• 1/250th of a second flash sync speed
Hands On with the Canon 1D X
In our hands-on time with the Canon EOS-1D X (we were not allowed to take pictures of it), the camera felt slightly taller and deeper than the 1D Mark IV and heavier overall (but not by much). The 1D X, which has a new magnesium alloy chassis, has dimensions of 6.2 x 6.4 x 3.3 inches. The 1D Mark IV is 6.2 x 6.1 x 3.1 inches.
Some of the extra thickness is to accommodate the LAN port which is the front runner for our favorite feature on the 1D X.
While we were disappointed there is no built-in WiFi in the camera, Canon is hawking a new WFT-E6A Wireless File Transmitter with support for 802.11n. It will sell for $600 in March 2012. Canon will also sell the GP-E1 GPS receiver for the 1D X which logs latitude, longitude, and elevation along with Universal Time Code, starting in April for $300.
Along with a 3.2-inch 1,040,000-dot LCD screen on back which has new zoom control in playback with pre-registered zoom points (1x, 2x, 4x, 8x and 10x), the 1D X has a larger monochromatic top panel for eyeballing settings.
Button placement also seems improved. There’s a dedicated white balance button on top of the camera now, a new Live View Button on the back near where you’d place your thumb, and a Quick Control Button for changing settings on the fly. The front of the camera has four user assignable buttons, two for vertical shooting and two for horizontal shooting.
The viewfinder has 100% coverage, 0.76x magnification and 20mm eyepoint.
“The quality you see through the viewfinder is noticeably better than a 5D Mark II,” Canon’s tech guru Chuck Westfall told us during the 1D X presentation.
There’s also a redesigned graphical user interface which while it didn’t look like it had been drastically changed, seemed improved.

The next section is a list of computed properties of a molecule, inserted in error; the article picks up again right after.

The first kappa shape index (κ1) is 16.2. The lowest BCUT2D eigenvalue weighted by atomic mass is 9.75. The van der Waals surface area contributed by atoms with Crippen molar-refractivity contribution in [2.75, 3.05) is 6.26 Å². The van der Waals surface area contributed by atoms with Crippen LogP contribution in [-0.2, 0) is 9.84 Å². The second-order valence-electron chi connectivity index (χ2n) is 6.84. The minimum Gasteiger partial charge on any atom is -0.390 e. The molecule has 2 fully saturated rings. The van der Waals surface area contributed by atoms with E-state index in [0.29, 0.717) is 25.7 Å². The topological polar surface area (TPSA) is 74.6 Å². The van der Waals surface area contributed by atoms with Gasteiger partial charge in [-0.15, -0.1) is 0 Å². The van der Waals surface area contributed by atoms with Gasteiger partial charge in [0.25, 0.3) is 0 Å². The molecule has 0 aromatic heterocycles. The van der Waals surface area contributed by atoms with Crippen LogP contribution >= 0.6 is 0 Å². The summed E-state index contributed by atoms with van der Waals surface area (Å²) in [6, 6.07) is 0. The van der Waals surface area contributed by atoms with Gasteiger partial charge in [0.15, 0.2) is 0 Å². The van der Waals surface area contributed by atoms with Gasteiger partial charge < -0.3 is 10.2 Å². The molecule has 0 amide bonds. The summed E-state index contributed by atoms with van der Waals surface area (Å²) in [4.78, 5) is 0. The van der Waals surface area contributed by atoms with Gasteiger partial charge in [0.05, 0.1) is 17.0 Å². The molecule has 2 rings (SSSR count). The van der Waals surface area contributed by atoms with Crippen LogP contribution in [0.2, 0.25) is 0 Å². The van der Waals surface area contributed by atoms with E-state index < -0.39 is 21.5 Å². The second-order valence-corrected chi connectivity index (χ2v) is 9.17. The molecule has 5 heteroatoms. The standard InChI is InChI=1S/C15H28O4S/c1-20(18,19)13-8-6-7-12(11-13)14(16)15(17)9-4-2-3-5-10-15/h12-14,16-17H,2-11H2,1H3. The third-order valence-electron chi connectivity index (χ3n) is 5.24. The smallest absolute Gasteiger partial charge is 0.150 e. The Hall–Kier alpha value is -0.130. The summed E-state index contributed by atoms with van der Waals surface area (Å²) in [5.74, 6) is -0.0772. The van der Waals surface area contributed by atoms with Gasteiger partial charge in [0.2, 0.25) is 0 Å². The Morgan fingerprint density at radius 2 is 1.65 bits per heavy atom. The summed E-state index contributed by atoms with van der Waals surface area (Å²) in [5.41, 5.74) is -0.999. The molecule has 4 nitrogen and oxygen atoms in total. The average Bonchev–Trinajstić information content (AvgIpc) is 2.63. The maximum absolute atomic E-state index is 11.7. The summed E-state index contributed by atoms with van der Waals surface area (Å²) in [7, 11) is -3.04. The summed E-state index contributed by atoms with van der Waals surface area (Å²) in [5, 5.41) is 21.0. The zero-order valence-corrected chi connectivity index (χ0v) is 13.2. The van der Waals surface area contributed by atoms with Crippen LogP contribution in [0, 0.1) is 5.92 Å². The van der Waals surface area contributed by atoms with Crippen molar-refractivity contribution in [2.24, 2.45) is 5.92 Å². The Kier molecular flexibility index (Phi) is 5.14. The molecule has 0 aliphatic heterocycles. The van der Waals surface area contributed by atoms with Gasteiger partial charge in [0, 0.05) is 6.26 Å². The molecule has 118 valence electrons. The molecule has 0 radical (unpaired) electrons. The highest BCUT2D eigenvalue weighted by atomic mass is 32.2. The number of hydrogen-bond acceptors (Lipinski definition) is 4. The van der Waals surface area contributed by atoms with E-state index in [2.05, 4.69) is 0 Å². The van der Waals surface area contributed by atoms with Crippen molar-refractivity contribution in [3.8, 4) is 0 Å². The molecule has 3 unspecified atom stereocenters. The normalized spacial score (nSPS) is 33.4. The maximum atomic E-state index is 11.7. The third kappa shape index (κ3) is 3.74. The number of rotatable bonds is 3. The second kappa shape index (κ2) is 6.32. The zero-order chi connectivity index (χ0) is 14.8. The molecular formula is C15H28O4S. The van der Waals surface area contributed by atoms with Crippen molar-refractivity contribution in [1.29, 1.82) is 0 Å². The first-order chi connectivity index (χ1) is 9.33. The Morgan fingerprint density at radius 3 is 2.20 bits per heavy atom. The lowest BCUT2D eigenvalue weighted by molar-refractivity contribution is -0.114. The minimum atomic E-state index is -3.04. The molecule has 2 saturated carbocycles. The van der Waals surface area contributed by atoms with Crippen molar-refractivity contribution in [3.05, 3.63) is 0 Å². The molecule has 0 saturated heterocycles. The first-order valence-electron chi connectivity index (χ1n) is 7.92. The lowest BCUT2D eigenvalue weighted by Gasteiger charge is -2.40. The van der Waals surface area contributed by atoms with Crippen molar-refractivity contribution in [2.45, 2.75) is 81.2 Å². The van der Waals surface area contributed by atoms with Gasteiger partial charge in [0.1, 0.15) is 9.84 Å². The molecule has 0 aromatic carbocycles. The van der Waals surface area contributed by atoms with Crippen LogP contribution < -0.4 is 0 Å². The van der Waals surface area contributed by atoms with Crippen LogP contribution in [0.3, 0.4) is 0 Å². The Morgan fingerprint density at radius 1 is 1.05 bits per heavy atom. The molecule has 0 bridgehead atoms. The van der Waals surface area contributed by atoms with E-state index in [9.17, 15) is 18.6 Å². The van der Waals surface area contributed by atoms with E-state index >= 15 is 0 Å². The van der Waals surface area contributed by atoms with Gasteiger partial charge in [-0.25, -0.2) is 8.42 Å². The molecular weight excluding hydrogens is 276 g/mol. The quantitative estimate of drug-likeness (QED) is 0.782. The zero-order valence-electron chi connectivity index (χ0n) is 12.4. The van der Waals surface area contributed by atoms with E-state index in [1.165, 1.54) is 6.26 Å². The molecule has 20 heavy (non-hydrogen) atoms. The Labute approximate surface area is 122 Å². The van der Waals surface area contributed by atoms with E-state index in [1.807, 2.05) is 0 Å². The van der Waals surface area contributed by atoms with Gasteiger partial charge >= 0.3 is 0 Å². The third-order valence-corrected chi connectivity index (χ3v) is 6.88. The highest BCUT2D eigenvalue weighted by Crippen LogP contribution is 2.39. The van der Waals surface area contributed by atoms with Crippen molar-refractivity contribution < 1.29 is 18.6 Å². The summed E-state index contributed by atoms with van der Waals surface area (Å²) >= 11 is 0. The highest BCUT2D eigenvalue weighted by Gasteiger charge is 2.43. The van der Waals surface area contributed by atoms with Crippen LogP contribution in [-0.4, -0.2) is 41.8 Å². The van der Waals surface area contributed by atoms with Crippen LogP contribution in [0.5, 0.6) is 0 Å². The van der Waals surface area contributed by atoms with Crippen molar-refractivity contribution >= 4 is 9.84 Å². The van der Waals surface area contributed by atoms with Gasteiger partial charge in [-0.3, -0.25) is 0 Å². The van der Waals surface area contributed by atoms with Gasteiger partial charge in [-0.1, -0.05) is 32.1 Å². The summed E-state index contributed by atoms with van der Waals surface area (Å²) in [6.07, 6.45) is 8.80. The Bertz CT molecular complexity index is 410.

“We’ve tried to simplify things as much as possible while at the same time adding new features,” Westfall said.
The most striking thing about playing with the camera is the furious 14 frames a second super high speed mode. It’s interesting that in a day and age when HD video is now standard on most digital cameras, fast frame rates can still impress and this one does. Sports photographers will love both the 12 and 14fps burst modes but it seems like overkill for studio shooters.
And that’s the conundrum of the 1D X. By trying to appeal to the best of both worlds, it risks disappointing some. For instance, the 1D X is a drop down in resolution from the 1Ds Mark III, which may raise some eyebrows among studio and commercial photographers.
Though high ISO performance should be greatly improved with the 1D X over the 1Ds Mark III, that’s less important to studio photographers who shoot at lower ISOs using controlled lighting.
Westfall argued that the lower overall noise from a full frame sensor with such large pixels is ideal for working in the studio. “When you have a cleaner image at ISO 100, you can up-res it and get a cleaner image at a larger size,” he said.
At the same time, while sports photographers might like the better low light performance of the 1D X’s full frame sensor, they won’t get the same lens magnification they enjoyed from the APS-H sensor in the 1D Mark IV, leaving them further away from the action.
Either way, the 1D X is a bold move by Canon in a professional market that’s seen very bold moves in the last few years. Things just got real interesting. Hopefully more is on the way.